Best known as Abraham Lincoln’s secretary of state during the Civil War, William Henry Seward conducted full careers as a statesman, politician, and visionary of America’s future, both before and after that traumatic conflict. His greatest legacy, however, lay in his service as the secretary of state, leading the diplomatic effort to prevent European intervention in the conflict. His success in that effort marked the margin between the salvation and the destruction of the Union. Beyond his role as diplomat, Seward’s signature qualities of energy, optimism, ambition, and opportunism enabled him to assume a role in the Lincoln administration extending well beyond his diplomatic role as the secretary of state. Those same qualities secured a close working relationship with the president as Seward overcame a rocky first few weeks in office to become Lincoln’s confidant and sounding board. Seward’s career in politics stretched from the 1830s until 1869. Through that time, he maintained a vision of a United States of America built on opportunity and free labor, powered by government’s active role in internal improvement and education. He foresaw a nation fated to expand across the continent and overseas, with expansion occurring peacefully as a result of American industrial and economic strength and its model of government. During his second term as secretary of state, under the Johnson administration, Seward attempted a series of territorial acquisitions in the Caribbean, the Pacific, and on the North American continent. The state of the post-war nation and its fractious politics precluded success in most of these attempts, but Seward was successful in negotiating and securing Congressional ratification of the purchase of Alaska in 1867. In addition, Seward pursued a series of policies establishing paths followed later by US diplomats, including the open door in China and the acquisition of Hawaii and US naval bases in the Caribbean.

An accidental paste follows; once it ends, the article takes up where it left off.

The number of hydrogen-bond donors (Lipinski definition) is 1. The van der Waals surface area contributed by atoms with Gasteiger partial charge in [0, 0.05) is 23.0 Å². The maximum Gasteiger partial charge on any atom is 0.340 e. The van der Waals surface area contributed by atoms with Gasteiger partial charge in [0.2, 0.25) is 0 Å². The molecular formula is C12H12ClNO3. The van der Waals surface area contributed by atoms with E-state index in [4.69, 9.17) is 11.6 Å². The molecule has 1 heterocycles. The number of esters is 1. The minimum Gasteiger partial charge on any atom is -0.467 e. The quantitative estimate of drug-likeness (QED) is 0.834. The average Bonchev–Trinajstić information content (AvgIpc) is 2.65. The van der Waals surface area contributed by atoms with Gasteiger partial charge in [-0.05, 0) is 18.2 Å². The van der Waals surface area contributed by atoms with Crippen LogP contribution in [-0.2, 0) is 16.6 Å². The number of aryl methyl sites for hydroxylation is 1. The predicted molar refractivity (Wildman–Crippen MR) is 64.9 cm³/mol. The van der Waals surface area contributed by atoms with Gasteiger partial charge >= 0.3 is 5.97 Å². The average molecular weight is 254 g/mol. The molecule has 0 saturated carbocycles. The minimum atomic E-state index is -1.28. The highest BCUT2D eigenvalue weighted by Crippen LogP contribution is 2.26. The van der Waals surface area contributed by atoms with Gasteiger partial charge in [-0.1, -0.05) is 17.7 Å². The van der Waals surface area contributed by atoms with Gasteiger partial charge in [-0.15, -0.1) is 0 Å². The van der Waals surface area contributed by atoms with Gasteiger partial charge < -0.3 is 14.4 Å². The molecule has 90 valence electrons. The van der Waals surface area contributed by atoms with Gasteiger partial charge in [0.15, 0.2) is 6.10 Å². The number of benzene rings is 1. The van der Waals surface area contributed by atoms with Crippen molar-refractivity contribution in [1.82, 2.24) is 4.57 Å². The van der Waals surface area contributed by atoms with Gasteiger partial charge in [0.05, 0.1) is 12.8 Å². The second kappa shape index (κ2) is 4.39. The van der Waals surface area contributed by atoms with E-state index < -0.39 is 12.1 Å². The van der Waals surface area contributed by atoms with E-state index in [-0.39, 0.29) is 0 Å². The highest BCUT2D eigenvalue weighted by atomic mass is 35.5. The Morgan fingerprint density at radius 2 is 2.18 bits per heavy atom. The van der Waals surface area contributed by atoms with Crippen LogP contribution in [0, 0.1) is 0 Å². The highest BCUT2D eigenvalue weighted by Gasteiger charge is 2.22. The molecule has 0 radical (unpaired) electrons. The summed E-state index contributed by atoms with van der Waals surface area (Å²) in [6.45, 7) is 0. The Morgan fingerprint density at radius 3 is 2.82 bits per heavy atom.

Article

International Law and US Foreign Relations  

Brian Cuddy

International law is the set of rules, formally agreed by treaty or understood as customary, by which nation-states interact with each other in a form of international society. Across the history of U.S. foreign relations, international law has provided both an animating vision, or ideology, for various American projects of world order, and a practical tool for the advancement of U.S. power and interests. As the American role in the world changed since the late 18th century, so too did the role of international law in U.S. foreign policy. Initially, international law was a source of authority to which the weak American government could appeal on questions of independence, sovereignty, and neutrality. As U.S. power grew in the 19th and early 20th centuries, international law became variously a liberal project for the advancement of peace, a civilizational discourse for justifying violence and dispossession, and a bureaucratic and commercial tool for the expansion of empire. With the advent of formal inter-governmental organizations in the 20th century, the traditional American focus on neutrality faded, to be replaced by an emphasis on collective security. But as the process of decolonization diluted the strength of the United States and its allies in the parliamentary chambers of the world’s international organizations, Washington increasingly advanced its own interpretations of international law, and opted out of a number of international legal regimes. At the same time, Americans increasingly came to perceive of international law as a vehicle to advance the human rights of individuals over the sovereign rights of states.